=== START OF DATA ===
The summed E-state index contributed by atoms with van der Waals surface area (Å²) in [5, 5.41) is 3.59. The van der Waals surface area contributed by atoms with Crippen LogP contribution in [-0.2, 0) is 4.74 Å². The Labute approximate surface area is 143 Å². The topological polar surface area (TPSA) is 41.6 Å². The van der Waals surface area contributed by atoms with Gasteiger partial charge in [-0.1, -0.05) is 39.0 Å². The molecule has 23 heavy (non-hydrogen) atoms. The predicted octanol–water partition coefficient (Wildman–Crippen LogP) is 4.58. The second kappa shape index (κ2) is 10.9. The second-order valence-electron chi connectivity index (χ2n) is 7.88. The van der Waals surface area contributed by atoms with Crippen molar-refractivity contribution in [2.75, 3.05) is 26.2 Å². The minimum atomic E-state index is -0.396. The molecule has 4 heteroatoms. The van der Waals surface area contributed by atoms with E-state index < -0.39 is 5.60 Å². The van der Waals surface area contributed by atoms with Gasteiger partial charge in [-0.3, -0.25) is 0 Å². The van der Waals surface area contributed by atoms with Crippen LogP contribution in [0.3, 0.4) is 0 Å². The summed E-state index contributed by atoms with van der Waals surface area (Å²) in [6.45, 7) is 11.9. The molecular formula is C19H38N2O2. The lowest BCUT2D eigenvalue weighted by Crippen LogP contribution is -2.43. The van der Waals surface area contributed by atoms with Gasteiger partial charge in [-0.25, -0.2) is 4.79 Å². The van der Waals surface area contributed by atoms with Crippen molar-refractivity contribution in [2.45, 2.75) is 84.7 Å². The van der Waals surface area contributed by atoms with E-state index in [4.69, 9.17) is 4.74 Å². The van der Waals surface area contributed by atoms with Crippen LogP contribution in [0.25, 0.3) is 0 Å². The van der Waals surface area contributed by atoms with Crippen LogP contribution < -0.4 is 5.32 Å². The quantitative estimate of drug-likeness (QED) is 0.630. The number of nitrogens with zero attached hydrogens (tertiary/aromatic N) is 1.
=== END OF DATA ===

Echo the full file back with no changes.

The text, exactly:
The summed E-state index contributed by atoms with van der Waals surface area (Å²) in [5, 5.41) is 3.59. The van der Waals surface area contributed by atoms with Crippen LogP contribution in [-0.2, 0) is 4.74 Å². The Labute approximate surface area is 143 Å². The topological polar surface area (TPSA) is 41.6 Å². The van der Waals surface area contributed by atoms with Gasteiger partial charge in [-0.1, -0.05) is 39.0 Å². The molecule has 23 heavy (non-hydrogen) atoms. The predicted octanol–water partition coefficient (Wildman–Crippen LogP) is 4.58. The second kappa shape index (κ2) is 10.9. The second-order valence-electron chi connectivity index (χ2n) is 7.88. The van der Waals surface area contributed by atoms with Crippen molar-refractivity contribution in [2.75, 3.05) is 26.2 Å². The minimum atomic E-state index is -0.396. The molecule has 4 heteroatoms. The van der Waals surface area contributed by atoms with E-state index < -0.39 is 5.60 Å². The van der Waals surface area contributed by atoms with Gasteiger partial charge in [-0.3, -0.25) is 0 Å². The van der Waals surface area contributed by atoms with Crippen LogP contribution in [0.3, 0.4) is 0 Å². The summed E-state index contributed by atoms with van der Waals surface area (Å²) in [6.45, 7) is 11.9. The molecular formula is C19H38N2O2. The lowest BCUT2D eigenvalue weighted by Crippen LogP contribution is -2.43. The van der Waals surface area contributed by atoms with Gasteiger partial charge in [-0.25, -0.2) is 4.79 Å². The van der Waals surface area contributed by atoms with Crippen molar-refractivity contribution in [2.45, 2.75) is 84.7 Å². The van der Waals surface area contributed by atoms with E-state index in [4.69, 9.17) is 4.74 Å². The van der Waals surface area contributed by atoms with Crippen LogP contribution in [0.25, 0.3) is 0 Å². The van der Waals surface area contributed by atoms with Crippen LogP contribution < -0.4 is 5.32 Å². The quantitative estimate of drug-likeness (QED) is 0.630. The number of nitrogens with zero attached hydrogens (tertiary/aromatic N) is 1.